On motherhood Actress Kathryn Grody revels in the wonders of 'A Mom's Life'

September 22, 1990|By Stephanie Shapiro | Stephanie Shapiro,Evening Sun Staff

You have to get my bike fixed. I want to ride it in the park!" That's Gideon, Kathryn Grody's 4-year-old, reminding her that it is time to get off the phone.

"I cannot remember who I used to be before this totally dependent-on-me creature came . . . " That's Kathryn Grody, mother of two little boys, reminding her audience that a mom's life is simply not her own.

Tomorrow, Grody, a two-time Obie winner with television and film credits including "Kate and Allie, "My Bodyguard," "Whose Life is it Anyway" and "The Lemon Sisters," spills the sloppy facts of bedtime, Legos and cereal in her one-woman show at Westminster Hall.

"A Mom's Life" is the antidote to a mom's life. For Grody, wife of actor Mandy Patinkin, star of Broadway hits such as "Evita," "Sunday in the Park with George," and featured in movies such as "Yentl," "The Princess Bride" "Alien Nation" and "Dick Tracy," writing and performing this piece was a way of retrieving her own subsumed ego. It is also a play of maternal solidarity that proves life with kids can be infuriating, but never vanilla-bland.

"I think it answered a lot of needs I was feeling," says Grody by phone from her Manhattan apartment, speaking about her creation. Gideon romps in the background, and demands first aid for his flat bicycle tire. "I felt transported to this other 'mom' time nobody else lived in except other mothers.

"I didn't know I would be a completely obsessional parent. Lo and behold you have these feelings. I was getting frustrated that I wasn't seeing this on TV, the theater or films, any of this . . . I felt a great urge to tap into what I felt was a common dilemma: how to have sane children, and stay that way yourself, and have a relationship to boot."

"A Mom's Life" is earthy and easy for upscale baby boomers married with children to relate to. It is not so much a literary benchmark, as a primer to the rapture and the despair a stay-at-home mother with options might experience.

One reviewer -- a woman -- called Grody's piece "probably the best one-woman play ever written about the joys and frustrations of post-feminist, over-educated, middle-class urban motherhood."

Another reviewer -- a man -- called "A Mom's Life" a "long, ranting whine. It might also be argued that there are worse situations than having a wealthy husband and the freedom to raise your children full-time in a sprawling rent-stabilized apartment on the Upper West Side."

"A Mom's Life" leaps and lurches as illogically as the typical day it is drawn from. "Mortality panics" are routine: "I'm afraid of dying young. I'm afraid of not seeing my children turn 30. I'm afraid of the air becoming unbreathable, the sun becoming unbathable. I'm afraid of drunk drivers . . . " Grody laments in unison with an invisible chorus of neurotic mothers.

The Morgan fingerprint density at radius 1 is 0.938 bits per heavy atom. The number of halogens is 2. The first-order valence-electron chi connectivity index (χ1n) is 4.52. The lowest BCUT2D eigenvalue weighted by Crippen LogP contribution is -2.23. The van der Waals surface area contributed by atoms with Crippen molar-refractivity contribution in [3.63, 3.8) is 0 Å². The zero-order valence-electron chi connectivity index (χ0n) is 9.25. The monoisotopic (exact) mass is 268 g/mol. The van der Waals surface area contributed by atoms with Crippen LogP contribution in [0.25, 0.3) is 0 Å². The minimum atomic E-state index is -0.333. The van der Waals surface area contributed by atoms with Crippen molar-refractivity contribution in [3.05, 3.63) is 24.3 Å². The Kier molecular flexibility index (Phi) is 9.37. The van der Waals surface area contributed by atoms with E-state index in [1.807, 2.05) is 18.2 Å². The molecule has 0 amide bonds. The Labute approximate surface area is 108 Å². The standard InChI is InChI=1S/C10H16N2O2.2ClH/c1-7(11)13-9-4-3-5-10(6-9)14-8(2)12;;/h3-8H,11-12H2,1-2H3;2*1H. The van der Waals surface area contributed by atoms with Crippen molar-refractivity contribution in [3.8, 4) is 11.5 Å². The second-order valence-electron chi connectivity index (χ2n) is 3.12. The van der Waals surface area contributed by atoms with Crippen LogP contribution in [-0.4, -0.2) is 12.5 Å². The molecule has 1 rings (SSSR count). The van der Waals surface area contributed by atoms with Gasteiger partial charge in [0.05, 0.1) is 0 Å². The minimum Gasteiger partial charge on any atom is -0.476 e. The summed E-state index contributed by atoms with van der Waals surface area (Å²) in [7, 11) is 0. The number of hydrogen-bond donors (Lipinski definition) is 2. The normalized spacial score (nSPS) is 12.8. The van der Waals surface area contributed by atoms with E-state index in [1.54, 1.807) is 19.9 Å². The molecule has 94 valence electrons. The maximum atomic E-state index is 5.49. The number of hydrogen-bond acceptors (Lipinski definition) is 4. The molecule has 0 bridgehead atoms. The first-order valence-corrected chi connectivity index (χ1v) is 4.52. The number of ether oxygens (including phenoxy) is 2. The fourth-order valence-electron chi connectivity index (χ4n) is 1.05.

On top of this, she applies a thick layer of Jewish tsouris, or woes, that seem to be a fact of life, no matter how well things are going. "Is that some kind of ethnic fear? . . . Don't let the god see how happy you are or he will take it all away?" Grody asks, when she experiences a second of bliss on a busy street corner and instantly disowns it.

One moment she is a singing sock, to the amusement of Gideon. The next, Grody laments the disappearance of sexy self into a frumpy, maternal frame. Throughout the piece, she makes a game attempt at writing her story. In the show, of course, she is never successful. But "A Mom's Life" is proof that Grody overcame the mental disarray and "fractured creativity" she kvetches about in the show to capture the daily pathos of motherhood.

Over two years, Grody completed "A Mom's Life" in an office provided by her friend, impresario Joseph Papp, in New York's Public Theater. With the guidance of Papp, and director Timothy Near, she whittled it down from three hours to an hour and a half. The show premiered as part of the New York Shakespeare Festival at the Public. For the performance, Grody wore a salmon-colored T-shirt, the same worn by her husband in his one-man show, "Mandy Patinkin: Dress Casual," which ran last year at the Public and on Broadway.

Grody bristles at the notion that her relatively famous family does not have its fair share of uncertainty and money worries. As for their comfortable lifestyle, "Certainly all of that is privilege," Grody says, adding quickly, "My kids don't have their dad [currently in London where he is appearing in a musical based on Ionesco's " Rhinoceros"] for the next month."

However, Grody's maternal angst seems to have stirred up a little retrospective embarrassment. As of this interview, she was considering ways to excise from the show her monologue on the painful process of applying to private schools.

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